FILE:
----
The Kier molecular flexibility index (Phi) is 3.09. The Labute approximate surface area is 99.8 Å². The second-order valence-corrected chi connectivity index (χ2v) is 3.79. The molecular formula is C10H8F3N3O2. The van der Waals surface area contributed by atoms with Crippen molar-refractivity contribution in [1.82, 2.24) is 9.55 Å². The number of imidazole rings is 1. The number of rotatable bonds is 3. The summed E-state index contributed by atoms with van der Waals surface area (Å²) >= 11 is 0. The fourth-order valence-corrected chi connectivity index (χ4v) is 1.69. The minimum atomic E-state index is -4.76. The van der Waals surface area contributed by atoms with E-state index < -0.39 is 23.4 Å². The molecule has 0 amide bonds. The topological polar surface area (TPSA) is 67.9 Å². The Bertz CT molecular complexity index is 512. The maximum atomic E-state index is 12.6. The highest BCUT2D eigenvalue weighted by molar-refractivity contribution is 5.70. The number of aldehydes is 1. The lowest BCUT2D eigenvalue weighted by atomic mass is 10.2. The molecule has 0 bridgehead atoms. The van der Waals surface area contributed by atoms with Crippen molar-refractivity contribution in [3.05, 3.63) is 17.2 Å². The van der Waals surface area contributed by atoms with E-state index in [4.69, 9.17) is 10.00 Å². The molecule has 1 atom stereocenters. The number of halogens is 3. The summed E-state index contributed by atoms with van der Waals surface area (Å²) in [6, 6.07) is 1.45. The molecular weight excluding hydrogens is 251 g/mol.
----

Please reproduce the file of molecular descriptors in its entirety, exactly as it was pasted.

The Kier molecular flexibility index (Phi) is 3.09. The Labute approximate surface area is 99.8 Å². The second-order valence-corrected chi connectivity index (χ2v) is 3.79. The molecular formula is C10H8F3N3O2. The van der Waals surface area contributed by atoms with Crippen molar-refractivity contribution in [1.82, 2.24) is 9.55 Å². The number of imidazole rings is 1. The number of rotatable bonds is 3. The summed E-state index contributed by atoms with van der Waals surface area (Å²) >= 11 is 0. The fourth-order valence-corrected chi connectivity index (χ4v) is 1.69. The minimum atomic E-state index is -4.76. The van der Waals surface area contributed by atoms with E-state index < -0.39 is 23.4 Å². The molecule has 0 amide bonds. The topological polar surface area (TPSA) is 67.9 Å². The Bertz CT molecular complexity index is 512. The maximum atomic E-state index is 12.6. The highest BCUT2D eigenvalue weighted by molar-refractivity contribution is 5.70. The number of aldehydes is 1. The lowest BCUT2D eigenvalue weighted by atomic mass is 10.2. The molecule has 0 bridgehead atoms. The van der Waals surface area contributed by atoms with Crippen molar-refractivity contribution in [3.05, 3.63) is 17.2 Å². The van der Waals surface area contributed by atoms with E-state index in [4.69, 9.17) is 10.00 Å². The molecule has 1 atom stereocenters. The number of halogens is 3. The summed E-state index contributed by atoms with van der Waals surface area (Å²) in [6, 6.07) is 1.45. The molecular weight excluding hydrogens is 251 g/mol.